3. Bottom Line: The Roads Don’t Care. By this I mean that the roads and bridges that are getting more use and being forced to last longer than they were ever designed for don’t care about the excuse about why there is no money to repair or replace them.In the past few days I have seen on the news where the Chief Engineer, Mr. Paul Degges has been at the site of several bridge overpasses for I-40 going through downtown Nashville. The problem? They are starting to fall apart. The cost? Something like $60 million or so. Does TDOT have that kind of funding laying around? Not really.

    Keep in mind that this is the major east-west interstate for our country, going through the State Capitol for the State of Tennessee, which has some of the best infrastructure in the nation. And it is falling apart.

    I bet it is the smaller to medium sized bridges out in the rural areas that are getting worse every day, that keep Mr. Degges up at night. He knows about them, and he knows that he doesn’t have the funding to replace them.

    Inherently road and bridge projects take a lot of time to go through the planning, engineering, and right of way phases. Bigger projects can easily take decades before you ever get to the Construction phase. The key thing to remember is that you have to continually put these projects into the pipeline if you ever hope to see them come out the other side. Right now fewer projects are being added into the pipelines with TDOT, and local governments. This means that the current funding problems will have a ripple effect that we will see for years and years to come.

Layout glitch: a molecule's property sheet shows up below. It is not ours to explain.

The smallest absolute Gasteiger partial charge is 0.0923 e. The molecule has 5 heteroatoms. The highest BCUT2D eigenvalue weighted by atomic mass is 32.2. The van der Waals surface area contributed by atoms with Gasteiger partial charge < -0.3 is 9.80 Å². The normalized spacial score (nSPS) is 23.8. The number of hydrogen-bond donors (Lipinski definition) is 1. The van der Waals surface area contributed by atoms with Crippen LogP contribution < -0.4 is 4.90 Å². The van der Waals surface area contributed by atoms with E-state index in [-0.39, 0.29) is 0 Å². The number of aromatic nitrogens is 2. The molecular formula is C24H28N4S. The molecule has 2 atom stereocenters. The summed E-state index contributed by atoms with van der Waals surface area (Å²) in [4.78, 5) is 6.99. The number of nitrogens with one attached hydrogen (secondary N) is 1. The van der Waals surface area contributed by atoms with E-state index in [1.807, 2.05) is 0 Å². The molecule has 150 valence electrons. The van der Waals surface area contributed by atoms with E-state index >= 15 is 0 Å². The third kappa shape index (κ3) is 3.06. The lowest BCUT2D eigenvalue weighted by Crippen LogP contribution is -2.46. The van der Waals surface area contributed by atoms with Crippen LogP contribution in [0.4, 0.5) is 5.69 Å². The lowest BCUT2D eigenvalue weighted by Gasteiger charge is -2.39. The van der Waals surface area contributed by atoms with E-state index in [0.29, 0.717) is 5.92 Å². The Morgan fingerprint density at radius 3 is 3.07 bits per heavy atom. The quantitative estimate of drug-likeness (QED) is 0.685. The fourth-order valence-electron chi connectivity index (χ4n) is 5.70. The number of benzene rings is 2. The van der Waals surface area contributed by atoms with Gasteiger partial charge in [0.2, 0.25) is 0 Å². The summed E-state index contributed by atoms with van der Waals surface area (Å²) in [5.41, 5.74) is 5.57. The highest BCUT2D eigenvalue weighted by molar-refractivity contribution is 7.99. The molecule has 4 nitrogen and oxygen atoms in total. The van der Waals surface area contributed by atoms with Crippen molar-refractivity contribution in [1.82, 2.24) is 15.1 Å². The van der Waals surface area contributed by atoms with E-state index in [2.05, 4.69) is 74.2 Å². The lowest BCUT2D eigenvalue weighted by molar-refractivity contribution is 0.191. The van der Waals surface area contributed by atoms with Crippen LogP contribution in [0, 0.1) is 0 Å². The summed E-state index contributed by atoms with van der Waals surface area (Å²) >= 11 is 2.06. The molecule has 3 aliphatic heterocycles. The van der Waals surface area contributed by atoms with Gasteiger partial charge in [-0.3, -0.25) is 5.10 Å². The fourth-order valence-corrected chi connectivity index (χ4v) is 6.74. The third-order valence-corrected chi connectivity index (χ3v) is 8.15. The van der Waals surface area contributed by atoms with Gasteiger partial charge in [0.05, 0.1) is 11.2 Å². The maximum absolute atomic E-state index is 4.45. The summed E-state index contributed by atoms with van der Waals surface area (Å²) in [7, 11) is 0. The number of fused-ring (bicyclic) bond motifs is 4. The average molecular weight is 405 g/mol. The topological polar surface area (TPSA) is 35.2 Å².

Solutions? I really do hate to sound all gloom and doom. But I have got to call it the way that I see it. So what to do?

  • Update your transportation/land use master plans. This way you have the best information to base your decisions on. Hard data is a better way to plan than a bunch of wild guesses. Also a component of these master plans are the public meetings that are put on as part of the process. This gives you a way to inform your communities on the hard choices ahead.
    These master plans are not cheap, but they cost less than a resurfacing project. They also cost less than misplaced priorities, and wasted opportunities.
  • Start making the hard choices now and let everyone know. I think that people have a greater respect if they are told the truth, even if it hurts, over having someone candy coat problems. If you can only fund 3 projects over the next five years, then pick those top 3 projects. Let everyone know that you deliberately didn’t pick the other 50 projects.

I wish I had some better answers but I don’t. I am seeing public servants across Tennessee come to the conclusion that there is no help on the way. Many of them have been treading water for the past couple of years. I think now the collective wisdom is that there is no new revenue on the way, their budgets will continue to shrink, their populations continue to grow, and their roads and bridges will continue to deteriorate.

Buckle up and plan accordingly.


About arran375

I work for Askew, Hargraves, Harcourt and Associates, Inc. here in Nashville, Tennessee. The short version of what I do is that we help local governments spend the Federal funds they get from TDOT on road, and bridge projects.